Meet the guy who had the “best job in the world”

Allan Dixon was recently paid to do a six-month tour of Australia’s Outback. Sounds tough...
Jumping for joy in Australia
Jumping for joy © Allan Dixon
By Tarquin Cooper

When Tourism Australia advertised for a chance to live and work in the outdoors for six months for 'the best job in the world' they were deluged with over 330,000 applications. Positions ranged from Chief Funster for the state of New South Wales to Wildlife Caretaker for South Australia. We speak to Allan Dixon, 28, who became the Northern Territory's Outback Adventurer.

Sounds like a tough job
It was a very tough job.

waterfalls in northern territory
Enticing waterfalls in the northern territory © Tourism Australia

What did you do?
I got to experience everything the state had to offer. I visited Ayers Rock (Uluru), the tropical north and Darwin, I went to places nobody goes and experienced the mountains and local culture. I became a 'cameleer', camped wild, went on a helicopter-pub crawl and did everything there is to do with crocodiles, from feeding them and swimming with them – to eating them.

Taste nice?
They're a bit like calamari.

Allan Dixon in Australia
The best job in the world? Doesn't look bad © Allan Dixon

Sounds like an adventure
It was a bit of a contrast to Ireland.

What were you doing there?
I was the guy sitting on his computer coding for eight to nine hours a day. I thought there's more to life than this. Australia was a bit of a change. You don't really see anything treacherous in Ireland. In Australia you live on survival mode. Wherever there's water you have the ingrained feeling there could be a crocodile. I stepped over a [highly venomous] King Brown snake once. You have to be really cautious.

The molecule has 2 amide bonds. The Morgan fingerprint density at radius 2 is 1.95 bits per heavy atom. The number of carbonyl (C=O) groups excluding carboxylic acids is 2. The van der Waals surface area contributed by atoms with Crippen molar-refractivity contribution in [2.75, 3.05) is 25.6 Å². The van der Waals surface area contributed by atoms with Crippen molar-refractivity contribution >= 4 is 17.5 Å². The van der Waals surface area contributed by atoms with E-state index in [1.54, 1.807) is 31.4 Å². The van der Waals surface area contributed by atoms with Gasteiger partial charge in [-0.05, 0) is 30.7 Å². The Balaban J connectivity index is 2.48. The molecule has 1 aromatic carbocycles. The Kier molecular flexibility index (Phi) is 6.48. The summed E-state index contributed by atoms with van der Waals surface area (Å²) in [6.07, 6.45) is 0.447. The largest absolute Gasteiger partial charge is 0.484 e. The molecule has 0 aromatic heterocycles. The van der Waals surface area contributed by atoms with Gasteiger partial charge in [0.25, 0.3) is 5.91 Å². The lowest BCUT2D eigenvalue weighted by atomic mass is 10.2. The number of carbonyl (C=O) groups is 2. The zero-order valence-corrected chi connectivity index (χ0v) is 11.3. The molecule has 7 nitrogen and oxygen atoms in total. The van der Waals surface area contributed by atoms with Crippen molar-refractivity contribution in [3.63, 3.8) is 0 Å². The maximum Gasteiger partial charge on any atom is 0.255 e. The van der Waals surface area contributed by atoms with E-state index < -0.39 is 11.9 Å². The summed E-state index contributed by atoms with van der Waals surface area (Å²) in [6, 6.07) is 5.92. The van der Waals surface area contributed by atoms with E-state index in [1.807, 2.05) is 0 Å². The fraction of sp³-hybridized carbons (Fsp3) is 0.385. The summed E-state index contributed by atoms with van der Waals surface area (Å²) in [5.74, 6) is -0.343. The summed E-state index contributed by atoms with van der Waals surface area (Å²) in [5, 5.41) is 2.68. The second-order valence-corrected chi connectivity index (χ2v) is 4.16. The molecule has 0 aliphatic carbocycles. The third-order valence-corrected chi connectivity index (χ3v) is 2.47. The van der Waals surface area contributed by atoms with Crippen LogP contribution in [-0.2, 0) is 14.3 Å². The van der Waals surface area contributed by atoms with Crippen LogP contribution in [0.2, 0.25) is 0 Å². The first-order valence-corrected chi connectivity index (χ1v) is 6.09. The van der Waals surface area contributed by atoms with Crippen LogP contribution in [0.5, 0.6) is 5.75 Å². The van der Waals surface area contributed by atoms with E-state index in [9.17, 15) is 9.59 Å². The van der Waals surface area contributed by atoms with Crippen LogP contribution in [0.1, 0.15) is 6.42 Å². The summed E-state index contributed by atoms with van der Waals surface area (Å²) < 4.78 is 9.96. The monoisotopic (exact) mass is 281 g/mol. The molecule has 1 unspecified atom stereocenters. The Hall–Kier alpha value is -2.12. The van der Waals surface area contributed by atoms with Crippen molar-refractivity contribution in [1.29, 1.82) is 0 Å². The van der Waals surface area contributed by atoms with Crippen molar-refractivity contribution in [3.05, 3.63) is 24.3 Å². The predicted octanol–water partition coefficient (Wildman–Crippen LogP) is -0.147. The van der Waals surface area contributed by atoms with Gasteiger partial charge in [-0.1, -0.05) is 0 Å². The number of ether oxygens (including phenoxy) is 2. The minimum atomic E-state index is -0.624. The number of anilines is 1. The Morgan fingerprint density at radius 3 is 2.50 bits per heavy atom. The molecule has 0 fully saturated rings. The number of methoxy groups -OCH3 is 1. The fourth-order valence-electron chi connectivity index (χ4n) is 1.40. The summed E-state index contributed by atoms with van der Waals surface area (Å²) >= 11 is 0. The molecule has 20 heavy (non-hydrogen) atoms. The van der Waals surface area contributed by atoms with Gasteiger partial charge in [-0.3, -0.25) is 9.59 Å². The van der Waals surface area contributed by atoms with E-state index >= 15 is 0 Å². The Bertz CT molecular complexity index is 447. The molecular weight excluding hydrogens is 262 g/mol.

“They taste like calamari” © Tourism Australia

You swam with crocs?
In Darwin there's a thing called the 'cage of death'. You're put in this perspex tube and lowered down into the water. I'd never even seen a croc before in my life. You're just inches from them – you can really sense they're a killing machine.


View in Kakadu National Park
“It's so remote.” Australia's Kakadu national park © Tourism Australia

Best experience?
I went on a six-day day trek along the Larapinta trail across the West MacDonnell Ranges. This is pretty much in the centre of Australia, 40°C heat, red rock, completely remote. We did a 100km hike. It was that experience where you're constantly wondering, have I enough water, have I got enough sun protection, am I going to die? At one point I saw a plane overhead. I've never felt so remote in my life.

Hiking through Australia's Simpsons Gap © Allan Dixon

Any other highlights?
One of the most ridiculous things I did was go on a helicopter pub crawl. In Australia, things are done on a grander scale. The people are a rowdy bunch – farmers, cattlemen, the cowboys of Australia. It was too hot to drink large amounts of beer though.

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